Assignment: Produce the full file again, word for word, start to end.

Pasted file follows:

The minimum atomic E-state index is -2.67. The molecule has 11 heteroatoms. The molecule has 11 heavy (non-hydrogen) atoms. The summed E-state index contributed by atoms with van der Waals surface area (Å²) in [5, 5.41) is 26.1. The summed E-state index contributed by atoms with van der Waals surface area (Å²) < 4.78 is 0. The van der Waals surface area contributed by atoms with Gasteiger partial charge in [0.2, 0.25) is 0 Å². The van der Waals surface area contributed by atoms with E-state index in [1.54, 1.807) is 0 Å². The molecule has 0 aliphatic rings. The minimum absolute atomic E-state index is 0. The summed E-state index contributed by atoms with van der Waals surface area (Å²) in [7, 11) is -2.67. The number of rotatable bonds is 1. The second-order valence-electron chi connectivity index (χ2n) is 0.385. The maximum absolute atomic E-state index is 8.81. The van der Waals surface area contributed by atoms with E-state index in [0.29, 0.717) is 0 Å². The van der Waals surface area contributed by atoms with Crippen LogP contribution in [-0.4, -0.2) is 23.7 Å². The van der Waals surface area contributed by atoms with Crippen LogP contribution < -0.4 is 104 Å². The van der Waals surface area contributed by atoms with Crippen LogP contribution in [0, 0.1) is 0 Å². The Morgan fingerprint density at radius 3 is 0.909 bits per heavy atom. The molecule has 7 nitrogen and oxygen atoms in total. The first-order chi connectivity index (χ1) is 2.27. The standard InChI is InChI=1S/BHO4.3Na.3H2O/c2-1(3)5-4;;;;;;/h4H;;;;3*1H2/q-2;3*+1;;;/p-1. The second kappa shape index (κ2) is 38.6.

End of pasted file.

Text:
The minimum atomic E-state index is -2.67. The molecule has 11 heteroatoms. The molecule has 11 heavy (non-hydrogen) atoms. The summed E-state index contributed by atoms with van der Waals surface area (Å²) in [5, 5.41) is 26.1. The summed E-state index contributed by atoms with van der Waals surface area (Å²) < 4.78 is 0. The van der Waals surface area contributed by atoms with Gasteiger partial charge in [0.2, 0.25) is 0 Å². The van der Waals surface area contributed by atoms with E-state index in [1.54, 1.807) is 0 Å². The molecule has 0 aliphatic rings. The minimum absolute atomic E-state index is 0. The summed E-state index contributed by atoms with van der Waals surface area (Å²) in [7, 11) is -2.67. The number of rotatable bonds is 1. The second-order valence-electron chi connectivity index (χ2n) is 0.385. The maximum absolute atomic E-state index is 8.81. The van der Waals surface area contributed by atoms with E-state index in [0.29, 0.717) is 0 Å². The van der Waals surface area contributed by atoms with Crippen LogP contribution in [-0.4, -0.2) is 23.7 Å². The van der Waals surface area contributed by atoms with Crippen LogP contribution < -0.4 is 104 Å². The van der Waals surface area contributed by atoms with Crippen LogP contribution in [0, 0.1) is 0 Å². The Morgan fingerprint density at radius 3 is 0.909 bits per heavy atom. The molecule has 7 nitrogen and oxygen atoms in total. The first-order chi connectivity index (χ1) is 2.27. The standard InChI is InChI=1S/BHO4.3Na.3H2O/c2-1(3)5-4;;;;;;/h4H;;;;3*1H2/q-2;3*+1;;;/p-1. The second kappa shape index (κ2) is 38.6.